How MISO is reforming market rules to spur storage deployment
Developers are eager to develop MISO’s storage market, but it has a long way to go to catch up with other RTOs
The Midcontinent Independent System Operator (MISO) is looking at ways to grow its storage market, but it could have a long way to go to rival the market in the neighboring PJM interconnection region.
MISO is the regional transmission organization that operates the wholesale electric power market in 15 Midwestern states and the Canadian province of Manitoba. The RTO already has a market for short and long term storage resources. Now, in response to several requests and queries, MISO is examining the feasibility of a medium term market, mostly for batteries, for durations of four hours or more.
“We are looking at ways to integrate that type of resource into the market and expand it,” said Jennifer Richardson, senior policy advisor for external affairs at MISO.
MISO first incorporated short-term storage into its tariff in 2009, with implementation in 2010. There is now about 400 MW of frequency regulation in MISO, most of which is served by thermal generating plants.
But while stored energy resources can participate in MISO’s regulation market, they cannot currently participate in the RTO’s other ancillary services markets such as spinning reserves, supplemental reserves or ramping products.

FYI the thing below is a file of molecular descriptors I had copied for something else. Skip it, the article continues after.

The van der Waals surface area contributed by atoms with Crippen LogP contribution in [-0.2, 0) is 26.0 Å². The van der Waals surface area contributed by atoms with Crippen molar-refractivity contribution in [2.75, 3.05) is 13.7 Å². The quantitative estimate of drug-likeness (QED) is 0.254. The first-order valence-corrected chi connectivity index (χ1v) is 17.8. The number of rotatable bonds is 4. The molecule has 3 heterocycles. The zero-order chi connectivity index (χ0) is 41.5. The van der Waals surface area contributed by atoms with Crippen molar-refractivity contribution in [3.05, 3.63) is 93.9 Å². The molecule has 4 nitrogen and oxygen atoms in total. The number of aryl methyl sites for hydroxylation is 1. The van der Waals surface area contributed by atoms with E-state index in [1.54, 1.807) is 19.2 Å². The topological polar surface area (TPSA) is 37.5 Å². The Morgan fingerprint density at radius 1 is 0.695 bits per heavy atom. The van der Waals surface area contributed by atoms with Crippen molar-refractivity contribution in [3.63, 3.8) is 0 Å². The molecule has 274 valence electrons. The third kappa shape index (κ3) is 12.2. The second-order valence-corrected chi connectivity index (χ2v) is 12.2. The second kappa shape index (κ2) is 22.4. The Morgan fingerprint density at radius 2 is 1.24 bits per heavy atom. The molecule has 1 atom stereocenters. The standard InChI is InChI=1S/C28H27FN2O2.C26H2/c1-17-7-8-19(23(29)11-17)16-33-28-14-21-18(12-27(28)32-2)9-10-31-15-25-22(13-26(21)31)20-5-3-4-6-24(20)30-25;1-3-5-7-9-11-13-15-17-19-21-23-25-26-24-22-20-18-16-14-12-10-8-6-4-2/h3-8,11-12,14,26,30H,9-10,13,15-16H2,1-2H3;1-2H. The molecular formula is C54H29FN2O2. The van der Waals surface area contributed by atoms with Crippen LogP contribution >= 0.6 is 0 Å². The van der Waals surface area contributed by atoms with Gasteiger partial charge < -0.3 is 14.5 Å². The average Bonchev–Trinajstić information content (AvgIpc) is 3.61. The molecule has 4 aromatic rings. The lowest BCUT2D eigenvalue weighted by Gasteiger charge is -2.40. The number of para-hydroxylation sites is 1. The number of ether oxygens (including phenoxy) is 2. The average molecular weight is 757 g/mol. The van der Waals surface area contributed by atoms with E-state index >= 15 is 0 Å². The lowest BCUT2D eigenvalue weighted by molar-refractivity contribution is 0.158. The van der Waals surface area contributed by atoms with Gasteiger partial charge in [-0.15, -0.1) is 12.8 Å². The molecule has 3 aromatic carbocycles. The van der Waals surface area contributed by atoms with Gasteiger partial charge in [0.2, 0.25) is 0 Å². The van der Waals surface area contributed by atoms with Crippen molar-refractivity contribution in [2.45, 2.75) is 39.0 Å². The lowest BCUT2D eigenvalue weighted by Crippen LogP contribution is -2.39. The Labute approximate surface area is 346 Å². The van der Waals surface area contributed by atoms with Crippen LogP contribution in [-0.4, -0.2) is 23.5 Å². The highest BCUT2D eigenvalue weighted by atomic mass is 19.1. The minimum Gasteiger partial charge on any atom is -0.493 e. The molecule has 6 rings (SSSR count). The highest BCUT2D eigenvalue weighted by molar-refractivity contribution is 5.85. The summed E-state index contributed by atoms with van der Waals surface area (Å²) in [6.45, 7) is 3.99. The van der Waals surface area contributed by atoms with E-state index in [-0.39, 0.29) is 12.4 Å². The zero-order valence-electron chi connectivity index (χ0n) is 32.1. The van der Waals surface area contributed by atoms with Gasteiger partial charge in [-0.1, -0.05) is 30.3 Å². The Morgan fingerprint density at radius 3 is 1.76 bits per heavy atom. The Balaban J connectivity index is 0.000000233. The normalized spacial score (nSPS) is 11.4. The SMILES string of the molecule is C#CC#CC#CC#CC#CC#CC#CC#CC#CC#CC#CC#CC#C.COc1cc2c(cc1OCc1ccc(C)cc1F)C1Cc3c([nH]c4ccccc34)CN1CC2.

On Jan. 5, MISO held a workshop for stakeholders to examine the investment case for storage in the RTO. One of the questions that came up is whether storage should be categorized as generation or as transmission resources.
Transmission projects are paid differently than generation projects, and in a market like MISO it is possible that a storage project classified as transmission could fall under the jurisdiction of state regulators.
As it moves through its stakeholder process, Richardson said the RTO will remain “technology agnostic. We do not want to determine the path to success. MISO’s mission is to provide least cost energy solutions.”